editor@tworowtimes.com

TWO ROW TIMES

Do you know what sovereignty is? Plainly speaking, sovereignty is the authority of a state to govern itself or another state. This is the inherent type of governance found within first nations communities and is supposed to be the catalyst to the type of governance that comes in the form of the Assembly of First Nations Chiefs. But opinions on the issues within this system are abundant. But did you know that there are two definitions of sovereignty? The counter-part definition explains that sovereignty is “supreme power or authority.” Although the lesser known definition, that counterpart seems to bleed out into indigenous politics quite often. An example of this would be a chief acting from a place of privilege and making decisions that are selfish in nature. And a lot of times, the corruption in hereditary lines of chieftainship and clan-motherhood are highlighted. But there are moments of corruption within the higher elected council systems of this country too, and a large downfall is that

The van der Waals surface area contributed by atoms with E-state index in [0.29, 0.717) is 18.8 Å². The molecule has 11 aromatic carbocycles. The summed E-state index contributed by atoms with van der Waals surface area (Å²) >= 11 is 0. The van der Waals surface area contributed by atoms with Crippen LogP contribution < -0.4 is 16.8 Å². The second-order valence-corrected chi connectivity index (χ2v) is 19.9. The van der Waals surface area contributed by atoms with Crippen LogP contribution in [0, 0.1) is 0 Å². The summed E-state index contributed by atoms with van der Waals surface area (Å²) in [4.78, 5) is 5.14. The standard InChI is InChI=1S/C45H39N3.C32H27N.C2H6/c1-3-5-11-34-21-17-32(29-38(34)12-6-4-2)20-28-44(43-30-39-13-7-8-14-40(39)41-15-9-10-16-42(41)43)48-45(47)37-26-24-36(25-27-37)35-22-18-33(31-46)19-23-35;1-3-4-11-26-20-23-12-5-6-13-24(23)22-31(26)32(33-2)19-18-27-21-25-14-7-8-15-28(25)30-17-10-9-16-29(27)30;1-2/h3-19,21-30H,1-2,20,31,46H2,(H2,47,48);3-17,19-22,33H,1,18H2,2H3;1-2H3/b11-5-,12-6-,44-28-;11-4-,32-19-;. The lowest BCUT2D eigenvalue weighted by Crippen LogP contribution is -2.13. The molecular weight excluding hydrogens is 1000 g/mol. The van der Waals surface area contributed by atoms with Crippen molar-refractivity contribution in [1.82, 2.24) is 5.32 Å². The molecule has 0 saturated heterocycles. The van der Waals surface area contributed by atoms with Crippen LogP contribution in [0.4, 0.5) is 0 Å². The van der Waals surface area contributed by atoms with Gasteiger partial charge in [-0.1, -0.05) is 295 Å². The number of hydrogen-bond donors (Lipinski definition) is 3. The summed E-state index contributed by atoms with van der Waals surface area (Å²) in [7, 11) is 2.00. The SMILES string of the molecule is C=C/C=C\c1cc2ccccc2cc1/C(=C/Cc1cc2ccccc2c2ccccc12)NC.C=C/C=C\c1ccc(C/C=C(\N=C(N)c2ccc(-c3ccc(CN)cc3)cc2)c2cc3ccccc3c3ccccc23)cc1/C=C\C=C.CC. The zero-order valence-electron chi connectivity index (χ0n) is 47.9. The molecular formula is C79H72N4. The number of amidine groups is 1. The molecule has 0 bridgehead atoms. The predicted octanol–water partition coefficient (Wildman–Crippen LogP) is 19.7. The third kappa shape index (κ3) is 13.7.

their actions are also under much more scrutiny. This includes the AFN, who have taken some spotlight this year. On July 13, Grand Chief Arlen Dumas of the Assembly of Manitoba Chiefs took a leave of absence after being accused of sending unwanted messages to a woman. Dumas apologized and “after careful reflection,” committed to taking active steps in engaging in professional sensitivity training so that his future communications follow a more formal communication style. Earlier in July, Dwayne Bird, the director of communications for the Peguis First Nation, struck and then grabbed a microphone out of the hands of an APTN producer. The producer, Beverly Andrews, had her microphone grabbed during a scrum and was then ordered to leave by Bird because he did not like the question she asked Chief Glenn Hudson. Specifically, on Thursday, July 25, at the AFN General Assembly in Fredericton, New Brunswick, policy advisor Dakota Kochie allegedly shoved an APTN news reporter. The reporter, Amber Bernard, was pushed during her interview with National Chief Perry Bellegarde. As well, the AFN executive board also proposed a